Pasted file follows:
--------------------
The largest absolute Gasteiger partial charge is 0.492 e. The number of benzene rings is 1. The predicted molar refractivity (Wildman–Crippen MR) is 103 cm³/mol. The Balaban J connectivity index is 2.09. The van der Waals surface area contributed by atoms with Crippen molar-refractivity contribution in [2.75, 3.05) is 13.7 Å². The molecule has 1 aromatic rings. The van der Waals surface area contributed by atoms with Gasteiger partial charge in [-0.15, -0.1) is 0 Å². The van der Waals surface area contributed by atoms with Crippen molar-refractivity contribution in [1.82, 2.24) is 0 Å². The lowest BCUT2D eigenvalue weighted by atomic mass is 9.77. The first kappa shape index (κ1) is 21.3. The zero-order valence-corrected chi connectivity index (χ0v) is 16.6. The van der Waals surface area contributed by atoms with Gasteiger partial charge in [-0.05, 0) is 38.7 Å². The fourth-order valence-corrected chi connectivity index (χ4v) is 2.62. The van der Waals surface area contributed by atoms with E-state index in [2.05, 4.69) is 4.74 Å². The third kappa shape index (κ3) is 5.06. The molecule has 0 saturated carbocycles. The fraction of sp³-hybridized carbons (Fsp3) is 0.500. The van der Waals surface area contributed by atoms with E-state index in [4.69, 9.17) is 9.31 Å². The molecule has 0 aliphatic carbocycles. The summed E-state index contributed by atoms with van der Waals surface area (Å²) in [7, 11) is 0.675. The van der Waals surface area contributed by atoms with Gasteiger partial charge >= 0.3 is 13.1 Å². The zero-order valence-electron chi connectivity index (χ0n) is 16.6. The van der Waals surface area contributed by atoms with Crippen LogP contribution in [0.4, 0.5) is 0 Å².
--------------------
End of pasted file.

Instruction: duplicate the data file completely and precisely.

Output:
The largest absolute Gasteiger partial charge is 0.492 e. The number of benzene rings is 1. The predicted molar refractivity (Wildman–Crippen MR) is 103 cm³/mol. The Balaban J connectivity index is 2.09. The van der Waals surface area contributed by atoms with Crippen molar-refractivity contribution in [2.75, 3.05) is 13.7 Å². The molecule has 1 aromatic rings. The van der Waals surface area contributed by atoms with Gasteiger partial charge in [-0.15, -0.1) is 0 Å². The van der Waals surface area contributed by atoms with Crippen molar-refractivity contribution in [1.82, 2.24) is 0 Å². The lowest BCUT2D eigenvalue weighted by atomic mass is 9.77. The first kappa shape index (κ1) is 21.3. The zero-order valence-corrected chi connectivity index (χ0v) is 16.6. The van der Waals surface area contributed by atoms with Gasteiger partial charge in [-0.05, 0) is 38.7 Å². The fourth-order valence-corrected chi connectivity index (χ4v) is 2.62. The van der Waals surface area contributed by atoms with E-state index in [2.05, 4.69) is 4.74 Å². The third kappa shape index (κ3) is 5.06. The molecule has 0 saturated carbocycles. The fraction of sp³-hybridized carbons (Fsp3) is 0.500. The van der Waals surface area contributed by atoms with E-state index in [4.69, 9.17) is 9.31 Å². The molecule has 0 aliphatic carbocycles. The summed E-state index contributed by atoms with van der Waals surface area (Å²) in [7, 11) is 0.675. The van der Waals surface area contributed by atoms with Gasteiger partial charge >= 0.3 is 13.1 Å². The zero-order valence-electron chi connectivity index (χ0n) is 16.6. The van der Waals surface area contributed by atoms with Crippen LogP contribution in [0.4, 0.5) is 0 Å².